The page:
Dear Dr. Hurd:
You recently quoted the following from Ayn Rand’s novel ‘Atlas Shrugged,’ in the pivotal conversation between Dagny and Cherryl Taggart. “It’s true. Some people do want to destroy it. And when you learn to understand their motive, you’ll know the darkest, ugliest and only evil in the world, but you’ll be safely out of its reach.”
Can you expand on this?
I can’t reply for Ayn Rand, of course. But I will give you my own interpretation, primarily from a psychological perspective.
In a sense, there are two types of people in the world. One type is motivated by the positive attainment of rational values. The other type is motivated by the negation of another’s values.
An extreme example, first: The shooter in Connecticut, or the many who preceded and will follow him. Such a person is out to destroy values for the sake of values. The most basic value is life. In the most extreme case, a person wishes to destroy his own life, but also the lives of others. It’s really values that such a person is after, because—without life—no pursuit of any values (however one defines them) is possible.
It’s interesting that these horrific shootings so often occur in schools. Schools are, at least in theory, the place where the mind and intellect takes shape and is formed. Schools don’t necessarily tell you which values to have, but schools—at least proper, competent ones—do enable the mind to think and learn, making the achievement of values both meaningful and purposeful. It’s probably no accident that so many of the shooters choose such a setting to act out the drama of their destruction of values for its own sake. As I said: It’s values they’re after, all values.
There are many, many lesser instances of the same faulty principle that don’t involve violence, or such obvious madness or evil.
Consider the mentality of a gossip. A gossip spreads rumors about a person precisely because that person represents something valuable—if only to him- or herself. It’s that very thing that must be destroyed or at least inhibited, from the point-of-view of the petty (yet still destructive) gossip.
Consider the mentality of an envious person. An envious person resents you for having what you have, whether it’s material possessions or internal attributes. Envy is not simply an emotion of, ‘What you have is nice, and I wish I had it too.’ There’s nothing inherently destructive about such an emotion, and actually it can even lead to inspiration such as, ‘If you can have it or do it, then I can too.’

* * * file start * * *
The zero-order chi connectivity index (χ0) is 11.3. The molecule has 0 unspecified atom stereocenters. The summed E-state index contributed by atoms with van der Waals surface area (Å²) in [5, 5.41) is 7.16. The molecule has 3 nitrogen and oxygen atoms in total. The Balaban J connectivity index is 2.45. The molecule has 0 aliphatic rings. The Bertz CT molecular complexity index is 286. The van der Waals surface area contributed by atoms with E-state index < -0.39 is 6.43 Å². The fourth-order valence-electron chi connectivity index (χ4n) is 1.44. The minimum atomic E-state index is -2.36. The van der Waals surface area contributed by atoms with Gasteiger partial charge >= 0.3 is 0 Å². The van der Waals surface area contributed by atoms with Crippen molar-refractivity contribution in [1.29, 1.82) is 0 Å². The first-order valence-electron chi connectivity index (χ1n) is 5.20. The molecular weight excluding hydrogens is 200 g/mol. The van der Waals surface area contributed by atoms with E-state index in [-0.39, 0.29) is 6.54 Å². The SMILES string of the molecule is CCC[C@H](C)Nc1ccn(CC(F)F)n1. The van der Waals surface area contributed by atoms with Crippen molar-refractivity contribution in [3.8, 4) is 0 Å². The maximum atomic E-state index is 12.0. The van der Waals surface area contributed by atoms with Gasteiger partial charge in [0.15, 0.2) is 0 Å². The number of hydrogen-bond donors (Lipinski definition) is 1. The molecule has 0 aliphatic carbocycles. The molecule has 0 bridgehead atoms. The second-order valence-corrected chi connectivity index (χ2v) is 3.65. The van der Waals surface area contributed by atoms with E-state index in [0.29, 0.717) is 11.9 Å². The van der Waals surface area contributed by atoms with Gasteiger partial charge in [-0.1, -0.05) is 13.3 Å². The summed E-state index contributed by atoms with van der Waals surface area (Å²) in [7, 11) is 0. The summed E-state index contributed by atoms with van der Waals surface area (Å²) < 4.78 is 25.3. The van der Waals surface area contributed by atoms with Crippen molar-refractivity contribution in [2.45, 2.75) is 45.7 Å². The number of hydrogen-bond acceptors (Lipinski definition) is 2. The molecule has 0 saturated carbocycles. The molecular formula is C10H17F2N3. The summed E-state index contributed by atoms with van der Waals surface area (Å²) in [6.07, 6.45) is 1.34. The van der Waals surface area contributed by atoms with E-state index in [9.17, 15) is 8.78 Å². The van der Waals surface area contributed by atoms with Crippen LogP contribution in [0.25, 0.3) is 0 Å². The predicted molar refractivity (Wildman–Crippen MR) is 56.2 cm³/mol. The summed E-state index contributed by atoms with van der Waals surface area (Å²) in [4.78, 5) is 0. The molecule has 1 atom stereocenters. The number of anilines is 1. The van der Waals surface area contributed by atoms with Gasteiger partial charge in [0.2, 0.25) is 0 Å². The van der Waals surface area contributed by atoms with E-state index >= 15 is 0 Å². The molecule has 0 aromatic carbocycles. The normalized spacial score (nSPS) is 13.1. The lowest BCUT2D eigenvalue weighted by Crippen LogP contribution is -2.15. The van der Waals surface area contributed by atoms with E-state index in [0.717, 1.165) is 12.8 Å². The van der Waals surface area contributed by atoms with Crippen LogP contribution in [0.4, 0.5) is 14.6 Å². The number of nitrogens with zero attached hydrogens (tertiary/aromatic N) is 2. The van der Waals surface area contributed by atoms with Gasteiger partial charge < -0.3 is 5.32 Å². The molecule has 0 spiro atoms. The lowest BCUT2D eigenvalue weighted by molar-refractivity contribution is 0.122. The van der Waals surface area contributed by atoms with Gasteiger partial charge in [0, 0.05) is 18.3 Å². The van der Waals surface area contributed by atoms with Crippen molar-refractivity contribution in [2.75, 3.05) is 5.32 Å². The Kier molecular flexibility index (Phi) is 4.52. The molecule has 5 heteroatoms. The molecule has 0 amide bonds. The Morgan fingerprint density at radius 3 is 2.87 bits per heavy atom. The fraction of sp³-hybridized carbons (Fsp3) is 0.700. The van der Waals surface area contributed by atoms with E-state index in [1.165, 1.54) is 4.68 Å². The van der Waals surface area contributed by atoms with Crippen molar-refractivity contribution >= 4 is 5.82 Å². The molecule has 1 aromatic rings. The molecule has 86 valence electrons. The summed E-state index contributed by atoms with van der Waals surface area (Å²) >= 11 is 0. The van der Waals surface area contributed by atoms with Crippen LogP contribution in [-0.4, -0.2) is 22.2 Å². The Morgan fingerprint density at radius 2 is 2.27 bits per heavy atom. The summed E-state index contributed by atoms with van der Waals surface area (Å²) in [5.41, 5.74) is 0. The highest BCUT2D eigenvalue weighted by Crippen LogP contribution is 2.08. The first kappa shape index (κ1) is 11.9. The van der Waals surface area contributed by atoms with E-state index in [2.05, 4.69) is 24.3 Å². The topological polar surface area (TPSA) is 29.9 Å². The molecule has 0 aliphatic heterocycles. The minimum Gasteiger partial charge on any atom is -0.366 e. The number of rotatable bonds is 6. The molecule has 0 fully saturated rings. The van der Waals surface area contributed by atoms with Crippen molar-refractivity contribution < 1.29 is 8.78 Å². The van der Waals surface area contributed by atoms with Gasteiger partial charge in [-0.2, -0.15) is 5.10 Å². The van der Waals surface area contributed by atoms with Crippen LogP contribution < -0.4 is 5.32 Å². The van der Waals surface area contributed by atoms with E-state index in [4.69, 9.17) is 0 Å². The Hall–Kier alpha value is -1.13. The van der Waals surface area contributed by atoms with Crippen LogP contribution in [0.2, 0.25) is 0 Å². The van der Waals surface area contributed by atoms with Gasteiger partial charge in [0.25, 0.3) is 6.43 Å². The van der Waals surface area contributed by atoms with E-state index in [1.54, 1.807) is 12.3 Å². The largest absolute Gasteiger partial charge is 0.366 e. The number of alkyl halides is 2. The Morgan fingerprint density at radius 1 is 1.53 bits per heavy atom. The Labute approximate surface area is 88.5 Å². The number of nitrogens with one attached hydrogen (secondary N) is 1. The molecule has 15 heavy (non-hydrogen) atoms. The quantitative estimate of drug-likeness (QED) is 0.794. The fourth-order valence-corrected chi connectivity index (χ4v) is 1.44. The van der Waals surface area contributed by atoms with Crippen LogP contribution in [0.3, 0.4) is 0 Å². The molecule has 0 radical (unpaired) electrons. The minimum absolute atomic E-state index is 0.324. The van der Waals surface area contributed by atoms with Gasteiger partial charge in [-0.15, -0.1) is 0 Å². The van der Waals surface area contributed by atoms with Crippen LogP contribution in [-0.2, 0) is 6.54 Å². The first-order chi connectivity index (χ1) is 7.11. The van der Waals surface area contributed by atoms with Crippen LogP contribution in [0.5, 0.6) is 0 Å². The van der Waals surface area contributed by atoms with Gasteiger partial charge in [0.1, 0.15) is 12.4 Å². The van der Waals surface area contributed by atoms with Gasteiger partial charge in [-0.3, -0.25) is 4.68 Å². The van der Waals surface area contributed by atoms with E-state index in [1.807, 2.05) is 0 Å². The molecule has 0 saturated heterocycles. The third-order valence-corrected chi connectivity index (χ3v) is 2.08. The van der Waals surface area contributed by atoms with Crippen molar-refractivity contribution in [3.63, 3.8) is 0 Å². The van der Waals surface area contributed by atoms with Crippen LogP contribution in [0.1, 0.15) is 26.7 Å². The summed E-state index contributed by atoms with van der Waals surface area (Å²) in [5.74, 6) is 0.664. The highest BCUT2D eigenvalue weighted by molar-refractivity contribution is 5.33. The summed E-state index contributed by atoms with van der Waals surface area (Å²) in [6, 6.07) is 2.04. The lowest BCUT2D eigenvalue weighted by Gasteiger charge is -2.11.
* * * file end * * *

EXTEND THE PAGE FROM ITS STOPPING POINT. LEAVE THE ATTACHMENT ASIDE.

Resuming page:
Envy refers specifically to the emotion of, ‘You have that, I don’t—and therefore you must be put down.’ Put down can, in the extreme case, mean destroyed; in the less extreme case it can mean undermine, inhibit or intimidate. In the world of adult relations, these sorts of motivations are, regrettably, in play every single day and we have all encountered them.
All of these evils stem from the same flawed foundation: A false belief that undercutting another’s values is more important than attaining one’s own.
If you scratch the surface beneath many mental disorders or syndromes, you find the same thing. Depression, for example, refers to an emotional state resulting from a chronic attitude of ‘learned helplessness.’ A depressed person does not necessarily want to destroy another’s well-being. But a depressed person, like an envious person, does on some level assume that values are not attainable, at least not to him- or herself, not in ‘this world.’ Left unaddressed or uncorrected, this premise can certainly lead to the evils we see in the homicidal-suicidal killer, as well as lesser instances of human depravity found in everyday life.
It’s similar with anxiety disorders or syndromes. Such problems flow from a faulty line of thinking that ‘the world is a dangerous place, and values cannot be attained—at least by me.’ Some anxious people stay stuck in failing to attain values of their own, because of this false but deeply felt belief. Our most deeply held beliefs and assumptions, for better or worse, shape our emotions and ultimately even our character. We are, in the end, what we think.
Perhaps the most intriguing line from the Ayn Rand quote is the following: ”when you learn to understand their motive, you’ll know the darkest, ugliest and only evil in the world, but you’ll be safely out of its reach.’
I don’t know that there’s such a thing as a ‘secret to happiness.’ But this elusive yet profound point is an absolutely necessary component to happiness. Absent physical force or literal coercion, nobody need ever get in your way to attain values. The happiest among us understand that, and are free regardless of what the rest of the world tries to do to undercut that freedom, because regardless of what people do to you physically, they can never destroy your spirit or your consciousness, not if you don’t let them. The worst among us—like the Connecticut shooter—understands this as well, but from the opposite direction. That’s why such people seek to wipe others out. The only way to erase another’s consciousness and resulting capacity for values is through outright murder.
Safety from evil requires more than safety from guns. Most killers are not literal and physical; they’re metaphorical, partial, incremental. They seek to chip away at your spirit for motivation, for love, including love of life. The world is sadly full of people whose motives, intentions and desires are less than laudable, and in some sense certainly destructive. See them for what they are, or — more precisely — what they are not: significant. Don’t let the insecurities and petty beliefs of others hold you hostage from the happiness that we all deserve, that we all initially (as children) desire — but we can only by ourselves attain.
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